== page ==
Grade uploads set to lighten the load
A new process to electronically upload grades at the U of A promises to make the submission of final course grades simpler and more transparent, while reducing the possibility of transcription errors.
If all goes well, the system should be up and running by early March, and all instructors will be required to use it, says Jonathan Schaeffer, vice-provost, information technology. He says the new system will be far easier and more efficient for instructors, approvers and administrative staff and is part of the U of A’s overall plan to automate cumbersome manual processes.
“Why do I take my electronic spreadsheet with all my grades in it, go to the grade book, write down all my grades to pass physically to my associate chair, who then reads them, initials them and passes them on to the registrar’s office, who takes the information on paper and manually enters it into the computer? It’s wrong—it should all be electronic.”
According to Ada Schmude, associate registrar of records, the registrar’s office manually enters some 300,000 grades every year. “So for several years, departments have been indicating that we really should be moving away from this and automating the process,” says Schmude.
“With the new system, there is also the potential for grades to be available earlier to students,” says Barry Scott, associate director, Administrative Information Systems (AIS).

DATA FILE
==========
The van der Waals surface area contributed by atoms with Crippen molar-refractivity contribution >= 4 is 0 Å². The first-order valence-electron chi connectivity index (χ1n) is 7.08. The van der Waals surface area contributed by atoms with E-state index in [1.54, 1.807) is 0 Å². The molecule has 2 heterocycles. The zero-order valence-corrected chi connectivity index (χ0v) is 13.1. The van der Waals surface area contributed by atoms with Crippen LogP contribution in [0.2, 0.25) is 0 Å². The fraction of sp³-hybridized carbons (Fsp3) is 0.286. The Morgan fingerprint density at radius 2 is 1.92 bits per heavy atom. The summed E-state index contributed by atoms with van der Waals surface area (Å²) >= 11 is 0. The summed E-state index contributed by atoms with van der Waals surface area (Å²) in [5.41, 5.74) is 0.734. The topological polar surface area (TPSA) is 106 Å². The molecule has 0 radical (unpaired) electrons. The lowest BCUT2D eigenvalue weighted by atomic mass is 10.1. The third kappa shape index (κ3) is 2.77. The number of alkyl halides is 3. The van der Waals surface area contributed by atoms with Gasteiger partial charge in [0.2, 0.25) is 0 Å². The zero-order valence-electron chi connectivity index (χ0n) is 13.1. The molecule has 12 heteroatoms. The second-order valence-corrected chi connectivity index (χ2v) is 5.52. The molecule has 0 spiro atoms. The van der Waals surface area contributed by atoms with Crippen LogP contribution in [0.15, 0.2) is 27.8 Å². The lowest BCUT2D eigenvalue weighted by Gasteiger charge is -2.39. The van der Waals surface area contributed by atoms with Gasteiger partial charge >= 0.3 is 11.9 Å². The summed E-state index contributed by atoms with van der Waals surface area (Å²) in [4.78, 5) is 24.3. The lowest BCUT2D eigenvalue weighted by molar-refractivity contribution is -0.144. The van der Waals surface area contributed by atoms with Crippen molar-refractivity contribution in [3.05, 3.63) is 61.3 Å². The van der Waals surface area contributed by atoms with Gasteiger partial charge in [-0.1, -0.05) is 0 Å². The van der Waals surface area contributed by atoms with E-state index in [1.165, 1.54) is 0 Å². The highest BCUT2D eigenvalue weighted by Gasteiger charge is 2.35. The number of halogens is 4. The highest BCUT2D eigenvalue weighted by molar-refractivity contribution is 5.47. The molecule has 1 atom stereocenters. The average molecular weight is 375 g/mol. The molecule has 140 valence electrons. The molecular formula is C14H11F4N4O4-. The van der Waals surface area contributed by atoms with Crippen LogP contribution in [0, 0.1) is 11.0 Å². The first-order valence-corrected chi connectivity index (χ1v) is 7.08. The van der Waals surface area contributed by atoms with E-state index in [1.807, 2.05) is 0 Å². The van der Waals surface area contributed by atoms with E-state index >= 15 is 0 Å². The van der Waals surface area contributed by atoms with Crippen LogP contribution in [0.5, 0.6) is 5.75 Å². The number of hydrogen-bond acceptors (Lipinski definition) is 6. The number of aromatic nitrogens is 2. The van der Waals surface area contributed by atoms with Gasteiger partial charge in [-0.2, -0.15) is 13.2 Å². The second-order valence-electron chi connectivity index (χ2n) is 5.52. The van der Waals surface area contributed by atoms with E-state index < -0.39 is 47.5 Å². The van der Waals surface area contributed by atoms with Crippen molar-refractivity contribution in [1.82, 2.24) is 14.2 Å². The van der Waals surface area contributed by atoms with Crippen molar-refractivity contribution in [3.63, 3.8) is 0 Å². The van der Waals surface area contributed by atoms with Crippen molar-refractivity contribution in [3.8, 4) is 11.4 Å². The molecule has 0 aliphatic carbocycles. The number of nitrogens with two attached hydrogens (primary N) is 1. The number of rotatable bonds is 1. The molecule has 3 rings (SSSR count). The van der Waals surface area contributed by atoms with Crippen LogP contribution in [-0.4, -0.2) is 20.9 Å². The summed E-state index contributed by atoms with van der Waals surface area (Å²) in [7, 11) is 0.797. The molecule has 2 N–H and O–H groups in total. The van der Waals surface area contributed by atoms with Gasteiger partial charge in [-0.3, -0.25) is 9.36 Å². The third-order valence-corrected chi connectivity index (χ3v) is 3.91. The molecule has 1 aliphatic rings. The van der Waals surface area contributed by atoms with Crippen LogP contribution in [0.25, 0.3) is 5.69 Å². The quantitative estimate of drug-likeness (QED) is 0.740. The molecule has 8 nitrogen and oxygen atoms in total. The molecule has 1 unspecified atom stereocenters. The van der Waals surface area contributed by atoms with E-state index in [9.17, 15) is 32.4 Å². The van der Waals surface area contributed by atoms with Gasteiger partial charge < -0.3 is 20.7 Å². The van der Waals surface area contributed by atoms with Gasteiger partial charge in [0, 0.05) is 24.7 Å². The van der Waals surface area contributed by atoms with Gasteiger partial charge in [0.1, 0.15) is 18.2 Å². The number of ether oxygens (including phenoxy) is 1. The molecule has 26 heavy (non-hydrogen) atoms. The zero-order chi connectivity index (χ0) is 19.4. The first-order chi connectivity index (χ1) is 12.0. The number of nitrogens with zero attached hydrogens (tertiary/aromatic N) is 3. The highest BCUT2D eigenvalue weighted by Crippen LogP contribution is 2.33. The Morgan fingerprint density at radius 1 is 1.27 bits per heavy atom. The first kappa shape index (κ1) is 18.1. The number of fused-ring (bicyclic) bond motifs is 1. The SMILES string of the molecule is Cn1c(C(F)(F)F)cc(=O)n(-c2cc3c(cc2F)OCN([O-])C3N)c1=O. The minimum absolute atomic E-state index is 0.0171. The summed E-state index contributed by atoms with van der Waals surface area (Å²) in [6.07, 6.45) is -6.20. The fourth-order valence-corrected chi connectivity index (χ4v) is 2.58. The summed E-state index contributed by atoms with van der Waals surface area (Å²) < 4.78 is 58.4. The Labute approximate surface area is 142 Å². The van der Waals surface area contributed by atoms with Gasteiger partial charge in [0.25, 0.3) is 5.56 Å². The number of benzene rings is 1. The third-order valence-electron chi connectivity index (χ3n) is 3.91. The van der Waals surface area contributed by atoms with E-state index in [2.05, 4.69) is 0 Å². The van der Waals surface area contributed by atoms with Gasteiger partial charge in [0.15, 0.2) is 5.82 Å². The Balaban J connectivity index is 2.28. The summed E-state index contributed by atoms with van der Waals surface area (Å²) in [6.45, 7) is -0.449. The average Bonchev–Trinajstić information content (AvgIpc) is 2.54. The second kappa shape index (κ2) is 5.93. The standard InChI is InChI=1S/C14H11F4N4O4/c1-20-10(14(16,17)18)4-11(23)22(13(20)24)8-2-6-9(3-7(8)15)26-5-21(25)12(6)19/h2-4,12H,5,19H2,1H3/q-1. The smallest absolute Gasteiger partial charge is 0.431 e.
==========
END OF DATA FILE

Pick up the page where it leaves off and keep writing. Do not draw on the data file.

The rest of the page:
For smaller classes, says Scott, instructors can simply enter final grades for each student directly into the instructor self-service on Bear Tracks. For larger classes, instructors can download a class-roster spreadsheet at the beginning of term, which they can use to track interim and midterm grades. At the end of the course, instructors simply enter final letter grades on the spreadsheet and upload the final grades to Bear Tracks via instructor self-service. Also in the works is a file format that instructors can download from the Learning Management System (LMS) and then upload to Bear Tracks via instructor self-service.
Shelagh Hohm, director, AIS, says there has been “strong support at all levels for this. We’re fielding a lot of questions on exactly how it will work, so we’re preparing a list of frequently asked questions.”
For more information on how the new electronic grading system will work, visit the AIS website at